After Baby: Navigating Postpartum Care

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After the excitement of laboring and delivering your new baby, a new sense of reality begins to set in.  If all goes smoothly and you have a relatively normal delivery then you will be discharged within a day or two to go home.

What happens then?  What do you need to get by?  Let me share my experience of not just the monetary things you need, but what you will need physically and emotionally the first few days.

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1.  REST

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Having a baby is incredibly hard work.  You are likely exhausted, running on low sleep (if any), and it’s incredibly hard to rest in a hospital with nurses coming to check on your vitals frequently, or to make sure you have fed baby.  When you get home you will need sleep, you will need to recover from the amazing marathon your body just performed.


If you are going to rest, then you need help.  Help can come in many forms, but I speak from experience when I suggest you have family or a friend that can come and watch the baby for you while you sleep, bring you a glass of water, help you to the bathroom, whatever it is you need.  Often times our birth partners are tired from the birthing experience too and in those first few days I think it’s nice to have someone that is caught up on their sleep helping out.


Whether you have a C-section or vaginal delivery you will need pads.  Postpartum bleeding can vary from woman to woman, but you will need an ample supply to keep yourself clean and comfortable.  Witch hazel is also very soothing. If you prefer you can purchase pads with witch hazel already on them.


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If you choose to breastfeed you definitely need to invest in nursing pads (either washable or disposable) and some lanolin cream.  When your milk comes in and your supply is still balancing out you will be leaking and pads may make you feel more comfortable. The lanolin is great for soothing sore and cracked nipples and it is safe for baby as well.  If you are planning to pump and bottle feed you will also need to invest in a quality breast pump, bottles, and breastmilk storage bags. I also make it a priority to invest in some nursing bras that are wire free and comfortable to sleep in.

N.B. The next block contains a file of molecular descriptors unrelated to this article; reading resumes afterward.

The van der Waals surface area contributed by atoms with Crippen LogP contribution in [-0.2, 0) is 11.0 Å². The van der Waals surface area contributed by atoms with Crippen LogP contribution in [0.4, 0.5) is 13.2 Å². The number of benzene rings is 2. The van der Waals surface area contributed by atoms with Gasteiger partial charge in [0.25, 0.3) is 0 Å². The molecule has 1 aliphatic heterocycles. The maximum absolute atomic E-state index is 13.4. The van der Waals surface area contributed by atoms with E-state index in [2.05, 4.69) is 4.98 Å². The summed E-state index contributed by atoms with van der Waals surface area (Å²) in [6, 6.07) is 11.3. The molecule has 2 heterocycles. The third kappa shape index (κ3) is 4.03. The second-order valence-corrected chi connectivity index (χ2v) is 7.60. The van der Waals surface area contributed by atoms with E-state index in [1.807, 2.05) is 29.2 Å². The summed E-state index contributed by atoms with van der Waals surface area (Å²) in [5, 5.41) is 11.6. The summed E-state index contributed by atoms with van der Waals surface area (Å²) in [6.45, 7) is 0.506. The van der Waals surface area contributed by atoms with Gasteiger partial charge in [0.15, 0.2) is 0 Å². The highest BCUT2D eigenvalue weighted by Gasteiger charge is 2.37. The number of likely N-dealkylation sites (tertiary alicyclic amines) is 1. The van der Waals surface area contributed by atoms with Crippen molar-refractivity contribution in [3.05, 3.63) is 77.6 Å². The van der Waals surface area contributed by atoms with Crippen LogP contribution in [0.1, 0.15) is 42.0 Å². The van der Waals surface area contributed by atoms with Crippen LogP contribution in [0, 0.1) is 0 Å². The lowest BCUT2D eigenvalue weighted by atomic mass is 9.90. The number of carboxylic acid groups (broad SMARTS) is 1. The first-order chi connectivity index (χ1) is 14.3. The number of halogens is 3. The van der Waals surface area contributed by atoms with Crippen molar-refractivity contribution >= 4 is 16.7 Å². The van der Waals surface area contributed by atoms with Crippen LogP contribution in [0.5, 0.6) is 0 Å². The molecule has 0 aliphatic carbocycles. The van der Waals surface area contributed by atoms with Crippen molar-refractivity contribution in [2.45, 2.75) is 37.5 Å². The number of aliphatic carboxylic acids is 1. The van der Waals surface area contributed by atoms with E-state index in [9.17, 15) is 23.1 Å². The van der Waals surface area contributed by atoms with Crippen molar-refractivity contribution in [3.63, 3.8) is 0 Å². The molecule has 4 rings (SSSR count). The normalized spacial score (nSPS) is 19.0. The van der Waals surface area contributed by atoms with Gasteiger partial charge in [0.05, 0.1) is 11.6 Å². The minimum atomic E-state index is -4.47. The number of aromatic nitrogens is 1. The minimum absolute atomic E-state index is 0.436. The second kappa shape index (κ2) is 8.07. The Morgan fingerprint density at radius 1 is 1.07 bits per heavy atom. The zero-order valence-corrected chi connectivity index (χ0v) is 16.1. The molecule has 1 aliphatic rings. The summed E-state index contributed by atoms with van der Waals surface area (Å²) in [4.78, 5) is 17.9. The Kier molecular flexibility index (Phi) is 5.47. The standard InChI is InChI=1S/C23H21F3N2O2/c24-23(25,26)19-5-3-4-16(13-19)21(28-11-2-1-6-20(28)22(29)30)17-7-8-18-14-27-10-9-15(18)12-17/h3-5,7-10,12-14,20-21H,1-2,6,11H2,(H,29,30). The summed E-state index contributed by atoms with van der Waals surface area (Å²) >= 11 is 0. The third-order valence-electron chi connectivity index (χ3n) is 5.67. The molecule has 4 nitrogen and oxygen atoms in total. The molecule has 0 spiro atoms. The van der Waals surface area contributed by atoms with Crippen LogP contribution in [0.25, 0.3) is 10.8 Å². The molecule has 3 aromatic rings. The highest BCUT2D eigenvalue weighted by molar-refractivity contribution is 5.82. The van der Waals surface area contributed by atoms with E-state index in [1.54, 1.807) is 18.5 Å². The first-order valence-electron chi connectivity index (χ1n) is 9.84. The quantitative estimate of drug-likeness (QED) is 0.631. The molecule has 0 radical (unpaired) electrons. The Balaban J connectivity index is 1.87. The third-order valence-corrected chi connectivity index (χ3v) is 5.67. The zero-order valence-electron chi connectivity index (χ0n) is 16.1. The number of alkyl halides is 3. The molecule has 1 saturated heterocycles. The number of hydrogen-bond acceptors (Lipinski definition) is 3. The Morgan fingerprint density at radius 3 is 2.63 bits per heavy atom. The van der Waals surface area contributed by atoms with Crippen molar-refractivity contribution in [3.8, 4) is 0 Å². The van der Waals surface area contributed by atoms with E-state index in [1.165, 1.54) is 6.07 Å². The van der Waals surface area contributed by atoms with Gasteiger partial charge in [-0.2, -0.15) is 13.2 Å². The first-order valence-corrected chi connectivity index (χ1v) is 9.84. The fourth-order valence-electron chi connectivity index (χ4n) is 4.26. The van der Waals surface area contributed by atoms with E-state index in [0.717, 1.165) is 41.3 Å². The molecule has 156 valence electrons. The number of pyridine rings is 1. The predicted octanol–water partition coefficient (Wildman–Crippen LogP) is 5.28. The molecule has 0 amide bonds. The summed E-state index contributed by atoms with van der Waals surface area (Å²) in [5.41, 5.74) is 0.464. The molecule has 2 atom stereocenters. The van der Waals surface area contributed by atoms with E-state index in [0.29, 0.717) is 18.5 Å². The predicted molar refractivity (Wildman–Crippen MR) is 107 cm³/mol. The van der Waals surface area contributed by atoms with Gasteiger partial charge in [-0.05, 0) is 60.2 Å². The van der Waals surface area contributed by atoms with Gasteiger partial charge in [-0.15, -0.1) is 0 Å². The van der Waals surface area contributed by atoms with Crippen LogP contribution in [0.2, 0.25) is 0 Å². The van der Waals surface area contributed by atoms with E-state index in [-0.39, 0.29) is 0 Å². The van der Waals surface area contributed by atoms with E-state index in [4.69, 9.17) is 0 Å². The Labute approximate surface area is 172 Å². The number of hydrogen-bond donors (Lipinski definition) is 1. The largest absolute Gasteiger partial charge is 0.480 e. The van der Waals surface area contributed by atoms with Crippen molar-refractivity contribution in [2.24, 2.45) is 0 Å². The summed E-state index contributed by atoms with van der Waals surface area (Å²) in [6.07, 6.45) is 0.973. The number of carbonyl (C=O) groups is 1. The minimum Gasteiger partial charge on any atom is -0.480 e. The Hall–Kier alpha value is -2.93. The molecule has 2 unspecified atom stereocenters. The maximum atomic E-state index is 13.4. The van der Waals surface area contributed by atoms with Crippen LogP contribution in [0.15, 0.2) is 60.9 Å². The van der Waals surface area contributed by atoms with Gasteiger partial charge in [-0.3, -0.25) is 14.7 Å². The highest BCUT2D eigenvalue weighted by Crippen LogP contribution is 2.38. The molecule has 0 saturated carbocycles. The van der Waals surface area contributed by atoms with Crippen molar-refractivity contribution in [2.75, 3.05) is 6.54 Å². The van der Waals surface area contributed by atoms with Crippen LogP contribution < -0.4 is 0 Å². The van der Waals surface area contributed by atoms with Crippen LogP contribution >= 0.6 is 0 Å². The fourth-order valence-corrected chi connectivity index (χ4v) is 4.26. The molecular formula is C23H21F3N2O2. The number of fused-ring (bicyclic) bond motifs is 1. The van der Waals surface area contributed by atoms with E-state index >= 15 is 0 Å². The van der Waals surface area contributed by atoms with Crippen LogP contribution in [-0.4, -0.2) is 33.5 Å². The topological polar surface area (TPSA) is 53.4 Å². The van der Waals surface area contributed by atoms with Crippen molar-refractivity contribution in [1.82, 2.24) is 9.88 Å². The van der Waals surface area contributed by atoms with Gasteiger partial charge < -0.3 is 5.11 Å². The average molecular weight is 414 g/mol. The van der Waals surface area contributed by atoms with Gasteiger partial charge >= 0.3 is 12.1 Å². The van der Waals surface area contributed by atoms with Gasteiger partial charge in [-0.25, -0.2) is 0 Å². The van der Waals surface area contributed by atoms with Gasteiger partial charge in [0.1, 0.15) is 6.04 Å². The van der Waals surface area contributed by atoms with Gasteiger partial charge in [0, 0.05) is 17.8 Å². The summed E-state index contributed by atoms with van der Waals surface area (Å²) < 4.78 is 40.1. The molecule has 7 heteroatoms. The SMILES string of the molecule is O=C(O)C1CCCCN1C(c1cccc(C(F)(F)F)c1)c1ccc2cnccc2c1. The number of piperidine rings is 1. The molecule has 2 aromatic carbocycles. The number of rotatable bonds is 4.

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Babies go to the bathroom nonstop in those first six weeks.  It will feel like you are changing diapers constantly, and you are, so it is important to have a large supply of newborn or size 1 diapers depending on how quickly your baby will size up and plenty of wipes.  My favorite brand of wipes is Huggies Natural Care.


With how often you will be changing babies diaper you will not want an outfit that is complicated to take on and put back on.  Save the cute outfits for when baby is older or for a photo op, but in the meantime when you are recovering at home stick with basic simple onesies.


It is really hard at first to focus on anything for yourself when you have a baby who is completely dependent on you.  But it is vitally important (and much easier if you have help) that you take the time to do basic things for yourself like shower, stay hydrated, rest, make sure you have a good diet.  I remember how terrified I was to take a shower and leave my baby alone for five minutes, but you can do it I promise, and your baby will be just fine.


Eventually you will settle into a routine and the day to day care of your baby will become second nature.  This list is only the things I would suggest you have in the first few days of coming home to ease you both into the new life you have together.

Is there anything else you would add to this list that a mom needs in the first few days postpartum?  Comment below.

2 comments on “After Baby: Navigating Postpartum Care”

  1. A confidence boost. Most new moms are assaulted with advice and it can become so dizzying. Sometimes they’re even shamed for doing one thing instead of another right away. For a woman who’s already exhausted and overwhelmed, it can make things even harder, so someone to say they’re doing a great job would help calm and reassure her. With my first, the nurses kept putting caps on him and swaddling him, but he absolutely hated it. I kept thinking I needed to keep him wrapped like that and was going crazy trying to swaddle him every other minute. Thank goodness I had my mom who just shrugged and said he didn’t like it and it was fine. The important thing was to listen to what my baby was telling me and, if I didn’t think he should be wrapped, then I didn’t have to keep wrapping him.

    Liked by 1 person

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